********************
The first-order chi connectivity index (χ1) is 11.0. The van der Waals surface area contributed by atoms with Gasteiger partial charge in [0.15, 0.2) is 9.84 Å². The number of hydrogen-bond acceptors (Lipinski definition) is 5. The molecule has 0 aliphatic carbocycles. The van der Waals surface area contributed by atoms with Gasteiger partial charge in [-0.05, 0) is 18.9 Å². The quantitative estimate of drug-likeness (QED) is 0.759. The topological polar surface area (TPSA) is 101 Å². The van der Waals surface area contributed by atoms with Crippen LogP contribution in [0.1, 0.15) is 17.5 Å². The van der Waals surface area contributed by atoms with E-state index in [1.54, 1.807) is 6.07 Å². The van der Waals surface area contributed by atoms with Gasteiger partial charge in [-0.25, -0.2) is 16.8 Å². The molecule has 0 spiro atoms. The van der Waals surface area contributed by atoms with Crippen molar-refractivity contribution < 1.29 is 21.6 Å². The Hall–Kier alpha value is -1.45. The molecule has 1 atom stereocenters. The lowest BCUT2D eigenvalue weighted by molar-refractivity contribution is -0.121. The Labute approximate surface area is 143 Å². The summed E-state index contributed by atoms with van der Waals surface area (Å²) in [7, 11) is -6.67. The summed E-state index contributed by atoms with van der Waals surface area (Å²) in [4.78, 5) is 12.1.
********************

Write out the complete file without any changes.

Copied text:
The first-order chi connectivity index (χ1) is 11.0. The van der Waals surface area contributed by atoms with Gasteiger partial charge in [0.15, 0.2) is 9.84 Å². The number of hydrogen-bond acceptors (Lipinski definition) is 5. The molecule has 0 aliphatic carbocycles. The van der Waals surface area contributed by atoms with Gasteiger partial charge in [-0.05, 0) is 18.9 Å². The quantitative estimate of drug-likeness (QED) is 0.759. The topological polar surface area (TPSA) is 101 Å². The van der Waals surface area contributed by atoms with Crippen LogP contribution in [0.1, 0.15) is 17.5 Å². The van der Waals surface area contributed by atoms with E-state index in [1.54, 1.807) is 6.07 Å². The van der Waals surface area contributed by atoms with Gasteiger partial charge in [-0.25, -0.2) is 16.8 Å². The molecule has 0 spiro atoms. The van der Waals surface area contributed by atoms with Crippen molar-refractivity contribution < 1.29 is 21.6 Å². The Hall–Kier alpha value is -1.45. The molecule has 1 atom stereocenters. The lowest BCUT2D eigenvalue weighted by molar-refractivity contribution is -0.121. The Labute approximate surface area is 143 Å². The summed E-state index contributed by atoms with van der Waals surface area (Å²) in [7, 11) is -6.67. The summed E-state index contributed by atoms with van der Waals surface area (Å²) in [4.78, 5) is 12.1.